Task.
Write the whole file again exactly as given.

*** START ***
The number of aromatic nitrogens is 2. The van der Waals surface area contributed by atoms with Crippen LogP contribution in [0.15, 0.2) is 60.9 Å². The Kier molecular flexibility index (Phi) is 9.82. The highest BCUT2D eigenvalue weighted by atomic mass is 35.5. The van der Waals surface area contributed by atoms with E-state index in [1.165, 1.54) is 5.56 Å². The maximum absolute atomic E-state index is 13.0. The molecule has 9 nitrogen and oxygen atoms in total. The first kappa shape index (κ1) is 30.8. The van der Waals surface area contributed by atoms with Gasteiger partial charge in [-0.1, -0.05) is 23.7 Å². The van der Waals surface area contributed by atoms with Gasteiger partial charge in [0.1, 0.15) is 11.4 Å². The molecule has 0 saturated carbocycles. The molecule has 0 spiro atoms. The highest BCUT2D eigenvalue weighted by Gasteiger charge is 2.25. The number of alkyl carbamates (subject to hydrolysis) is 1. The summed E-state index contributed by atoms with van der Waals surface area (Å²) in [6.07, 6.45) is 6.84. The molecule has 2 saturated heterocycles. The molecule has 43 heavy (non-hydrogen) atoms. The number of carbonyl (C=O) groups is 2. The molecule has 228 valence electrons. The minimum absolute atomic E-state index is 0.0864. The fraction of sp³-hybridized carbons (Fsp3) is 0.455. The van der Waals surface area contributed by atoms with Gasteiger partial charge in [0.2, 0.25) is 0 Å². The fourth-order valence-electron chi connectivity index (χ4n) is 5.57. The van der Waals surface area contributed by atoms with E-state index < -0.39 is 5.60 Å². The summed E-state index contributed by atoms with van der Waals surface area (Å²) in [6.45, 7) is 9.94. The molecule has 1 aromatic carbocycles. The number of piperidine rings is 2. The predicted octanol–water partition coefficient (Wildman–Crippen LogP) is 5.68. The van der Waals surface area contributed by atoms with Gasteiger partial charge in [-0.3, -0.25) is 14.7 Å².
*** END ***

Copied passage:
The number of aromatic nitrogens is 2. The van der Waals surface area contributed by atoms with Crippen LogP contribution in [0.15, 0.2) is 60.9 Å². The Kier molecular flexibility index (Phi) is 9.82. The highest BCUT2D eigenvalue weighted by atomic mass is 35.5. The van der Waals surface area contributed by atoms with E-state index in [1.165, 1.54) is 5.56 Å². The maximum absolute atomic E-state index is 13.0. The molecule has 9 nitrogen and oxygen atoms in total. The first kappa shape index (κ1) is 30.8. The van der Waals surface area contributed by atoms with Gasteiger partial charge in [-0.1, -0.05) is 23.7 Å². The van der Waals surface area contributed by atoms with Gasteiger partial charge in [0.1, 0.15) is 11.4 Å². The molecule has 0 saturated carbocycles. The molecule has 0 spiro atoms. The highest BCUT2D eigenvalue weighted by Gasteiger charge is 2.25. The number of alkyl carbamates (subject to hydrolysis) is 1. The summed E-state index contributed by atoms with van der Waals surface area (Å²) in [6.07, 6.45) is 6.84. The molecule has 2 saturated heterocycles. The molecule has 43 heavy (non-hydrogen) atoms. The number of carbonyl (C=O) groups is 2. The molecule has 228 valence electrons. The minimum absolute atomic E-state index is 0.0864. The fraction of sp³-hybridized carbons (Fsp3) is 0.455. The van der Waals surface area contributed by atoms with Gasteiger partial charge in [0.2, 0.25) is 0 Å². The fourth-order valence-electron chi connectivity index (χ4n) is 5.57. The van der Waals surface area contributed by atoms with E-state index < -0.39 is 5.60 Å². The summed E-state index contributed by atoms with van der Waals surface area (Å²) in [6.45, 7) is 9.94. The molecule has 1 aromatic carbocycles. The number of piperidine rings is 2. The predicted octanol–water partition coefficient (Wildman–Crippen LogP) is 5.68. The van der Waals surface area contributed by atoms with Gasteiger partial charge in [-0.3, -0.25) is 14.7 Å².